This is so cool! Follow the link to learn more, readers:
The Dragon Storm
Published: February 24, 2005
A large, bright and complex convective storm that appeared in Saturn’s southern hemisphere in mid-September 2004 was the key in solving a long-standing mystery about the ringed planet.
Saturn’s atmosphere and its rings are shown here in a false color composite made from Cassini images taken in near infrared light through filters that sense different amounts of methane gas. Portions of the atmosphere with a large abundance of methane above the clouds are red, indicating clouds that are deep in the atmosphere. Grey indicates high clouds, and brown indicates clouds at intermediate altitudes. The rings are bright blue because there is no methane gas between the ring particles and the camera.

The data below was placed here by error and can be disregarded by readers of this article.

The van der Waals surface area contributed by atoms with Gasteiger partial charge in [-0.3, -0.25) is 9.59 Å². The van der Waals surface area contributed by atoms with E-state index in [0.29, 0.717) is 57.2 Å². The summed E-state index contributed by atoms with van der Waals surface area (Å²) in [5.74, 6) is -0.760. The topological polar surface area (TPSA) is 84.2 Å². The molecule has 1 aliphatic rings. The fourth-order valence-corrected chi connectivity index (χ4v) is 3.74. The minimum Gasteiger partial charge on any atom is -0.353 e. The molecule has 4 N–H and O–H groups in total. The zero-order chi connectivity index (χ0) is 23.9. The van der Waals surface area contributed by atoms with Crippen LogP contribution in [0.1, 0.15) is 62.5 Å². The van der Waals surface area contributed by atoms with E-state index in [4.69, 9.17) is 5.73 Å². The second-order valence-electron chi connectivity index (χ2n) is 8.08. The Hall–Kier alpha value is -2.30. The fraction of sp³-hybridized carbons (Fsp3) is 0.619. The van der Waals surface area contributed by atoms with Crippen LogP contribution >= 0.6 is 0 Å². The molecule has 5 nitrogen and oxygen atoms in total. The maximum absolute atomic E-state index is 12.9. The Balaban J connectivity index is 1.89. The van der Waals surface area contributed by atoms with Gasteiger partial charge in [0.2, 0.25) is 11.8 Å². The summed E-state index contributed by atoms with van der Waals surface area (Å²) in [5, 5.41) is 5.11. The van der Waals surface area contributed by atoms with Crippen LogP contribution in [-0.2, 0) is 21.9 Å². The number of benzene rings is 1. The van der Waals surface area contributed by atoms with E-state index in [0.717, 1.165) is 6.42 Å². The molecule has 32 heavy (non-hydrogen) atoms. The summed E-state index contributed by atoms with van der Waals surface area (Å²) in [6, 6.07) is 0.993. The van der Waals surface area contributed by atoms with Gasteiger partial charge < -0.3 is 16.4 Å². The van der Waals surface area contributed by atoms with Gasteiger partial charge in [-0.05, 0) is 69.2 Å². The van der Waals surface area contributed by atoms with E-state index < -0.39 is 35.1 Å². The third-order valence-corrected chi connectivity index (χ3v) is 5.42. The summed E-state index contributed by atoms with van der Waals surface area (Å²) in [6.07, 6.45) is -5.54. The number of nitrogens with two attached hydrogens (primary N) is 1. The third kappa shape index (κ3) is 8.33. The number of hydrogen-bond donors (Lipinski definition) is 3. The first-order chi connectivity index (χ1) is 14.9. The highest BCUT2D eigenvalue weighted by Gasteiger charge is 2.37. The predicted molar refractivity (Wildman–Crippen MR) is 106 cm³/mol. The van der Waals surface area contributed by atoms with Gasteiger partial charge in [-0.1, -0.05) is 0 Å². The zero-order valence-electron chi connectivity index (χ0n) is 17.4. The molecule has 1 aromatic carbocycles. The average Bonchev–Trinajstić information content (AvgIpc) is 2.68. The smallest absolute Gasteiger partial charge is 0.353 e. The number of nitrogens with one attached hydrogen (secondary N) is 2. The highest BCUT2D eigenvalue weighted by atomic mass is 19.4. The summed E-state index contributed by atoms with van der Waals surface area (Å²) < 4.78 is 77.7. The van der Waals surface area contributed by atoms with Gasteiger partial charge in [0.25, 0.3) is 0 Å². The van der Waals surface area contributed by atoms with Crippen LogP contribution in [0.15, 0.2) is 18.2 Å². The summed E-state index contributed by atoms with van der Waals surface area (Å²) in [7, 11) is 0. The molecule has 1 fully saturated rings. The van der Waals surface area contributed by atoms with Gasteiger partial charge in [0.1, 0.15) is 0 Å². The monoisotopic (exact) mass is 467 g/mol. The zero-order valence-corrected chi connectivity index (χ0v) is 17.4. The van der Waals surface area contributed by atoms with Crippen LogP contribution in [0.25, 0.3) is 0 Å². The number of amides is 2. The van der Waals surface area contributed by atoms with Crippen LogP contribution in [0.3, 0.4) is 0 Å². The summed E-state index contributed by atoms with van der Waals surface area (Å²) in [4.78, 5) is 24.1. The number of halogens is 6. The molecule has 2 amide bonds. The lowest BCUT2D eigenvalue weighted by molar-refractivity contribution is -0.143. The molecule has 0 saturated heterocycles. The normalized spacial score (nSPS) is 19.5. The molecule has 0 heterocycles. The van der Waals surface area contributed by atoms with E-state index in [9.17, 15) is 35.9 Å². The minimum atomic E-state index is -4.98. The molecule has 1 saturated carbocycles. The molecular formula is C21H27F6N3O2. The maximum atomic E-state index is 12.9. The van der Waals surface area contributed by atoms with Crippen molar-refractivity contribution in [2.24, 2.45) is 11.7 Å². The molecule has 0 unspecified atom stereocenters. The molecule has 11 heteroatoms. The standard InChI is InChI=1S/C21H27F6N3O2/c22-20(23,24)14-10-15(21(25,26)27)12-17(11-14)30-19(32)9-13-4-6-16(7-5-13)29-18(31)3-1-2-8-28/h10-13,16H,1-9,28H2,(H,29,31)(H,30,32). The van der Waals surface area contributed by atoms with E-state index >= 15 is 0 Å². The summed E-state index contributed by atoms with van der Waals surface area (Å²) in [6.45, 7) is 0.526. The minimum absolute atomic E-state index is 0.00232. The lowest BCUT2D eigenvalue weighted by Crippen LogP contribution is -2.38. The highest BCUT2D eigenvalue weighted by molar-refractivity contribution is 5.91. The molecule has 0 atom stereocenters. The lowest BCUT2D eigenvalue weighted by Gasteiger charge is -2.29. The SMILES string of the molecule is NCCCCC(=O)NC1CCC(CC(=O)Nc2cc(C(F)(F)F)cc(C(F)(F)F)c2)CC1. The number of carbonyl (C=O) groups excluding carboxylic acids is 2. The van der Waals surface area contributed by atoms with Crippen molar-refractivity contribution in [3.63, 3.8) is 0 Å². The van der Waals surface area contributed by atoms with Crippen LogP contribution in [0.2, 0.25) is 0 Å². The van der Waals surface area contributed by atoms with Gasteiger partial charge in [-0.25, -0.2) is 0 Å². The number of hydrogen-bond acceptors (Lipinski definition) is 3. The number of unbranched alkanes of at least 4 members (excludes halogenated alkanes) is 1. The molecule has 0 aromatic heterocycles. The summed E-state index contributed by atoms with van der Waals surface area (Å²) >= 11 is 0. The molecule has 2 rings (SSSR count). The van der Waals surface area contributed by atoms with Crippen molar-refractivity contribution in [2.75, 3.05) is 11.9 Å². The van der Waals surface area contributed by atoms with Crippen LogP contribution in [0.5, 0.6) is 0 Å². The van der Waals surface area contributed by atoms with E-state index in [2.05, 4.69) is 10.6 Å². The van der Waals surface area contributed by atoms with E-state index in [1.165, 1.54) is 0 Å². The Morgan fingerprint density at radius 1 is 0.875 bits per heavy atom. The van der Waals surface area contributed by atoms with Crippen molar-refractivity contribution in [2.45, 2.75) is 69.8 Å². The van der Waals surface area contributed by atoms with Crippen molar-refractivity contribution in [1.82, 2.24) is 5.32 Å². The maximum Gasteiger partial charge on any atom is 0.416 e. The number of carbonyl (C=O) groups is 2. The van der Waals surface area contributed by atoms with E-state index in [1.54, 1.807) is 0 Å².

The complex feature with arms and
secondary extensions just above and to the right of center is called the Dragon Storm. It lies in a region of the southern hemisphere referred to as “storm alley” by imaging scientists because of the high level of storm activity observed there by Cassini in the last year.
1 thought on “Saturn’s Storm”
“One mystery is why the radio bursts start while the Dragon Storm is below the horizon on the night side and end when the storm is on the day side, still in full view of the Cassini spacecraft. A possible explanation is that the lightning source lies to the east of the visible cloud, perhaps because it is deeper where the currents are eastward relative to those at cloud top levels.”
My theory is that it’s actually the Saturnalians having a giant rave, but I suppose that’s possible too.
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